[Author's note: Yeah, um, sorry to get so ambitious and dark and epic on everyone. It's snowing and cold and Chicago outside. There's something to be said for Sarah Vowell's comment that this aspect of music is "the most reassuring solace in the world, the notion that a radio in the corner of a room can cast out grief and death like some kind of miracle." But too much of this shit will eat you and ultimately itself. Having been forced out of an 8 Mile showing by a sellout and into Die Another Day this weekend, I'm reminded of the value of escapism. Thus:]
4. Weezer: "Keep Fishin'"
Rivers Cuomo is my pick for whenever the new Bachelor series starts up: perpetually single nu-Brian Wilson with surgically extended leg seeks girl to date and dump him so that he can fulfill his contract. He'll enjoy it, and so will the rest of us. "Keep Fishin'" finds Rivers in love, out of luck, and bordering on cliché, everything that made their debut album good. This song is Benadryl, sweet syrup, the best part of being sick. It's a compendium of everything that's good about dumb rock: crunchy guitars, call-and-response bridge, hand claps, white-boy doo-wop backing vocals, big drum fills. Is sex necessary? Ask Rivers.
5. Guided By Voices: "Everywhere With Helicopter"
Makes no sense; has something to do with helicopters. Maybe a song for the X Files soundtrack four years too late; maybe an paranoid fantasy; maybe Bob Pollard has been hitting the sauce ever since he left TVT and got his Pabst stock back from their A&R man. Not that it matters: the lyrics are just a vehicle for his Lennon-by-way-of-Akron voice, pretty but still reedy enough for the rest of us to aspire to. The song kicks off with an unadorned guitar, a single circular riff that's the year's best. Rolling drums carry the song between its three solos, each one brief and perfectly timed. It's been a hard year, and it's comforting to know that music can take a break from signifying.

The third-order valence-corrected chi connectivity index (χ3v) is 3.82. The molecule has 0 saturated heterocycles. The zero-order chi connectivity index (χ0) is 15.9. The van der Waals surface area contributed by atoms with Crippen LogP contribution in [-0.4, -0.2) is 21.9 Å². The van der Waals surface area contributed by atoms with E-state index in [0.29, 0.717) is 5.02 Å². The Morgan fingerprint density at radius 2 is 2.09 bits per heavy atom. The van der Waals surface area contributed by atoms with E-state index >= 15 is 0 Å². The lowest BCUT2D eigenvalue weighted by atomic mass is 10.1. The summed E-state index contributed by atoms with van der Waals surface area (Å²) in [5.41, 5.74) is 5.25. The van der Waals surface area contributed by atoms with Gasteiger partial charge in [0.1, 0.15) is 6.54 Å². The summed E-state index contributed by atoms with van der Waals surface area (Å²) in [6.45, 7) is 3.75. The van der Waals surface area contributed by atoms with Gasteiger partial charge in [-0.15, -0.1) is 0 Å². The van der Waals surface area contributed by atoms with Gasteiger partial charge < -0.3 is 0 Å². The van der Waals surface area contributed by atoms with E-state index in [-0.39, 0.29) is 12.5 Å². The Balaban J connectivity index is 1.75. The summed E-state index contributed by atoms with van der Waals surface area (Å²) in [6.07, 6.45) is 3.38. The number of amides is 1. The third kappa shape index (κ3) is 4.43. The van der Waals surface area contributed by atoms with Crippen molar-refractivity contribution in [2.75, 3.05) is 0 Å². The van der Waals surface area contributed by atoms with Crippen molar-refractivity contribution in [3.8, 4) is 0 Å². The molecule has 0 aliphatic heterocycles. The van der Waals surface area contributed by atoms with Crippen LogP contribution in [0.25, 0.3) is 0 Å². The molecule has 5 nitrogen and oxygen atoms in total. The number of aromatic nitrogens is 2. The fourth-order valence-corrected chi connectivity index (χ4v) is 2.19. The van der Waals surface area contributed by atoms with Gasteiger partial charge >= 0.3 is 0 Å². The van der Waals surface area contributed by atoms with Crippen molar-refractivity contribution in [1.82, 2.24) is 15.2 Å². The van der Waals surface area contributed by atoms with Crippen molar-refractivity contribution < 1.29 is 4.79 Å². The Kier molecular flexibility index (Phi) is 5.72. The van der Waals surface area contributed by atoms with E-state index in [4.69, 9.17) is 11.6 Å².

Most Disappointing: Anything from Sea Change
Beck gets dumped, thinks he's Nick Drake and/or Jay Farrar, isn't even Gordon Lightfoot. Staggeringly boring, condescendingly hopeless, exhaustingly morose. Takes the atmospherics that Radiohead and now Wilco have made vogue and drives them into a parking meter at 5 mph, and each track is about as interesting. His next album is supposed to be with Dan the Automator; let's hope he slips Beck a tab and brings his weirdness back.